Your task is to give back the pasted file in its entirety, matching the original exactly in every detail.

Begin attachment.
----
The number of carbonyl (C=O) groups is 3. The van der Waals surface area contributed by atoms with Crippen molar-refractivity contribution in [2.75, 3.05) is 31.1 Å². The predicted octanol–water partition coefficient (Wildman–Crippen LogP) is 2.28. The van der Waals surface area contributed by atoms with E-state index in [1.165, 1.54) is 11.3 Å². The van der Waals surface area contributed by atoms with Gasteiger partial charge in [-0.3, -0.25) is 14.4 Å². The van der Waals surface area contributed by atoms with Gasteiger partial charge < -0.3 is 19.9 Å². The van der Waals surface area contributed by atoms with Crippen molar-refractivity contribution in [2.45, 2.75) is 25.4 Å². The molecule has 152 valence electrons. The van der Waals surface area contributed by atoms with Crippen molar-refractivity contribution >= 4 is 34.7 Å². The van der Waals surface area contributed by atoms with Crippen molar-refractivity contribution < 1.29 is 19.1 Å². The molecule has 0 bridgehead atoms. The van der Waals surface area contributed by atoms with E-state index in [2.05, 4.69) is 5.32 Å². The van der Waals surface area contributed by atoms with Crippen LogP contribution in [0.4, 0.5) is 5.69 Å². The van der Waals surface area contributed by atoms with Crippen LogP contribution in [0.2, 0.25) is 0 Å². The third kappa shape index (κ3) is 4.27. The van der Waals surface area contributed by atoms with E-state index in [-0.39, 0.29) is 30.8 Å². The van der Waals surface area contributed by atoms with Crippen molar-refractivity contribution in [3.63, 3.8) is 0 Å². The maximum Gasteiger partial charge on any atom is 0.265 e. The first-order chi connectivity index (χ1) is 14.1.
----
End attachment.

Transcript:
The number of carbonyl (C=O) groups is 3. The van der Waals surface area contributed by atoms with Crippen molar-refractivity contribution in [2.75, 3.05) is 31.1 Å². The predicted octanol–water partition coefficient (Wildman–Crippen LogP) is 2.28. The van der Waals surface area contributed by atoms with E-state index in [1.165, 1.54) is 11.3 Å². The van der Waals surface area contributed by atoms with Gasteiger partial charge in [-0.3, -0.25) is 14.4 Å². The van der Waals surface area contributed by atoms with Gasteiger partial charge < -0.3 is 19.9 Å². The van der Waals surface area contributed by atoms with Crippen molar-refractivity contribution in [2.45, 2.75) is 25.4 Å². The molecule has 152 valence electrons. The van der Waals surface area contributed by atoms with Crippen molar-refractivity contribution >= 4 is 34.7 Å². The van der Waals surface area contributed by atoms with Crippen molar-refractivity contribution < 1.29 is 19.1 Å². The molecule has 0 bridgehead atoms. The van der Waals surface area contributed by atoms with E-state index in [2.05, 4.69) is 5.32 Å². The van der Waals surface area contributed by atoms with Crippen LogP contribution in [0.4, 0.5) is 5.69 Å². The van der Waals surface area contributed by atoms with Crippen LogP contribution in [0.2, 0.25) is 0 Å². The third kappa shape index (κ3) is 4.27. The van der Waals surface area contributed by atoms with E-state index in [-0.39, 0.29) is 30.8 Å². The van der Waals surface area contributed by atoms with Crippen molar-refractivity contribution in [3.63, 3.8) is 0 Å². The maximum Gasteiger partial charge on any atom is 0.265 e. The first-order chi connectivity index (χ1) is 14.1.